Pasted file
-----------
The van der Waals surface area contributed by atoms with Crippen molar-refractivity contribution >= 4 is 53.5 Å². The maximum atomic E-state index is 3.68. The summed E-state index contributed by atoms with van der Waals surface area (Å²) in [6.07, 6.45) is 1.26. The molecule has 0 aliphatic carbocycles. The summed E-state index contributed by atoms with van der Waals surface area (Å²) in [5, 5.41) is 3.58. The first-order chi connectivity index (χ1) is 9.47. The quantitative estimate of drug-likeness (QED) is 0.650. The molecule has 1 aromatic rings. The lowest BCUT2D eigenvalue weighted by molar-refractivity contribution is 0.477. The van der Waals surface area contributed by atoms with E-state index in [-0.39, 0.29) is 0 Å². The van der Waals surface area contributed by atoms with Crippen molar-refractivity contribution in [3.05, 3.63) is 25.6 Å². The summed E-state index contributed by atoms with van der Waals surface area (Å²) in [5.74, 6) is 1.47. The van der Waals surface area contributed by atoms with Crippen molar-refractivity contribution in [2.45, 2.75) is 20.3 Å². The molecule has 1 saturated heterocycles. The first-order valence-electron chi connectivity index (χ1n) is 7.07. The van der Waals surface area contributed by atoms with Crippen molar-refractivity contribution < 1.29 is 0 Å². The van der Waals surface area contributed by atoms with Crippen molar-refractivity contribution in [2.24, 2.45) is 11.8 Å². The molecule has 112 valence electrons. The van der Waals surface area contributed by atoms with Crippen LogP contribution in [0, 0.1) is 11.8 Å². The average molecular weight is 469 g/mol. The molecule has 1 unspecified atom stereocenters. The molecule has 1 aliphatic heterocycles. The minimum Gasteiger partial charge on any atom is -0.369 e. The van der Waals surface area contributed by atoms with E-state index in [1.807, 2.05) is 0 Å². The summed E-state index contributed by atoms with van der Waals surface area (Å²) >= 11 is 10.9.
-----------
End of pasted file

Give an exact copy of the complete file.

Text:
The van der Waals surface area contributed by atoms with Crippen molar-refractivity contribution >= 4 is 53.5 Å². The maximum atomic E-state index is 3.68. The summed E-state index contributed by atoms with van der Waals surface area (Å²) in [6.07, 6.45) is 1.26. The molecule has 0 aliphatic carbocycles. The summed E-state index contributed by atoms with van der Waals surface area (Å²) in [5, 5.41) is 3.58. The first-order chi connectivity index (χ1) is 9.47. The quantitative estimate of drug-likeness (QED) is 0.650. The molecule has 1 aromatic rings. The lowest BCUT2D eigenvalue weighted by molar-refractivity contribution is 0.477. The van der Waals surface area contributed by atoms with E-state index in [-0.39, 0.29) is 0 Å². The van der Waals surface area contributed by atoms with Crippen molar-refractivity contribution in [3.05, 3.63) is 25.6 Å². The summed E-state index contributed by atoms with van der Waals surface area (Å²) in [5.74, 6) is 1.47. The van der Waals surface area contributed by atoms with Crippen molar-refractivity contribution in [2.45, 2.75) is 20.3 Å². The molecule has 1 saturated heterocycles. The first-order valence-electron chi connectivity index (χ1n) is 7.07. The van der Waals surface area contributed by atoms with Crippen molar-refractivity contribution < 1.29 is 0 Å². The van der Waals surface area contributed by atoms with Crippen molar-refractivity contribution in [2.24, 2.45) is 11.8 Å². The molecule has 112 valence electrons. The van der Waals surface area contributed by atoms with Crippen LogP contribution in [0, 0.1) is 11.8 Å². The average molecular weight is 469 g/mol. The molecule has 1 unspecified atom stereocenters. The molecule has 1 aliphatic heterocycles. The minimum Gasteiger partial charge on any atom is -0.369 e. The van der Waals surface area contributed by atoms with E-state index in [1.807, 2.05) is 0 Å². The summed E-state index contributed by atoms with van der Waals surface area (Å²) >= 11 is 10.9.